Female Guard Issue Stalls Progress in 9/11 Hearing
Yesterday, at the continuing mess that is the Guantanamo military commissions, the proceedings were interrupted by an extended debate over whether female guards should be allowed to come into physical contact with the alleged 9/11 conspirators and other detainees at the secretive Camp 7, which houses the base’s “high-value” detainees. While the hearings remain mired in these procedural matters, the start date of one of the most important trials in American history recedes further into the distance.
Some of the detainees object to female guards on religious grounds, and the matter has gotten quite a bit of attention, especially from lawmakers, who visited Guantanamo recently to talk to the guard force about the issue. Judge James Pohl ruled on it January, prohibiting female guards in Camp 7, which prompted a discrimination lawsuit and recriminations from lawmakers and military officials.
Yesterday, lawyers spent the day questioning the commander who assigned female guards to handle the detainees. Testifying from Massachusetts via video link, she said that after a shortage of guard staff and an increased demand for moving the detainees around the base (to attend hearings, among other things), female guards were assigned to handle the men.
If the 9/11 case was in federal court, the issue of female guards coming into contact with religious detainees would presumably have to be dealt with there too. But unlike Guantanamo military commissions, federal courts have clear precedents and rules, and can actually hold hearings on a regular basis, preventing the issue from taking over a year to address it.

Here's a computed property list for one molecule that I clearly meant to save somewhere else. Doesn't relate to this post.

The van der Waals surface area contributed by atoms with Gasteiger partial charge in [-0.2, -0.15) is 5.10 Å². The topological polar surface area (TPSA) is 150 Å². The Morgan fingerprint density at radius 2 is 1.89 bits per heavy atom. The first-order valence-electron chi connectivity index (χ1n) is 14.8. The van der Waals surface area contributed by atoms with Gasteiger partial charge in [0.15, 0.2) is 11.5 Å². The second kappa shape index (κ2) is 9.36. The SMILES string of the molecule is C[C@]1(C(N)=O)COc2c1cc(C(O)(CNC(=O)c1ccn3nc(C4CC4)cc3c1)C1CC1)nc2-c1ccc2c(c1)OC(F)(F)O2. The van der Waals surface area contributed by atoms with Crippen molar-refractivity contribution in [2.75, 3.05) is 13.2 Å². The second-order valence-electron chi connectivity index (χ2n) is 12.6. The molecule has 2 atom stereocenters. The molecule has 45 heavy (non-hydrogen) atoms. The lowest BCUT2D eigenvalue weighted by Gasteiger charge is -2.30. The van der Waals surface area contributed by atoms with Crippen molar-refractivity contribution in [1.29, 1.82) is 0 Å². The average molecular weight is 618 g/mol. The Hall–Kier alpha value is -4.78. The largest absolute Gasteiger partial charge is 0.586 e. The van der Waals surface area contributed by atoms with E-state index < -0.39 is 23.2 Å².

Meanwhile, one of the defendants, Walid bin Attash, objected again yesterday to not being able to fire his civilian lawyer, Cheryl Bormann. At the last round of hearings, bin Attash brought the proceedings to a halt by asking what would happen in the military commissions if he wanted to represent himself. Since the commissions are an untested system, cobbled together from parts of civilian and military law, no one really knew the answer. It turned out that bin Attash just wanted to fire the civilian lawyer on his defense team, and the judge decided that he couldn’t. So now bin Attash is being represented in a case that may result in his execution by someone he doesn’t want to represent him.
These issues highlight some of the severe challenges of conducting these hearings in military commissions at Guantanamo. Instead of using time-tested federal courts, which have clear mechanisms to deal with procedural issues, and have handled hundreds of terrorism cases without issue since 9/11, the government has decided to use military commissions, which are confounded by the most routine legal questions. Instead of being able to hold regular hearings in a U.S. court, lawyers, observers, witnesses, and others are flown to the remote island prison, which ensures that the time it takes to address simple issues is extended to ridiculous lengths.
The hearings continue today, and maybe these specific problems will be solved. Others will undoubtedly pop up, delaying the start of the trial even more. It’s already been 14 years since 9/11, and nine years since the 9/11 defendants were shipped to Guantanamo. And with the continuing military commissions’ dysfunction, it will be many more until the 9/11 trial actually starts, let alone comes to a conclusion.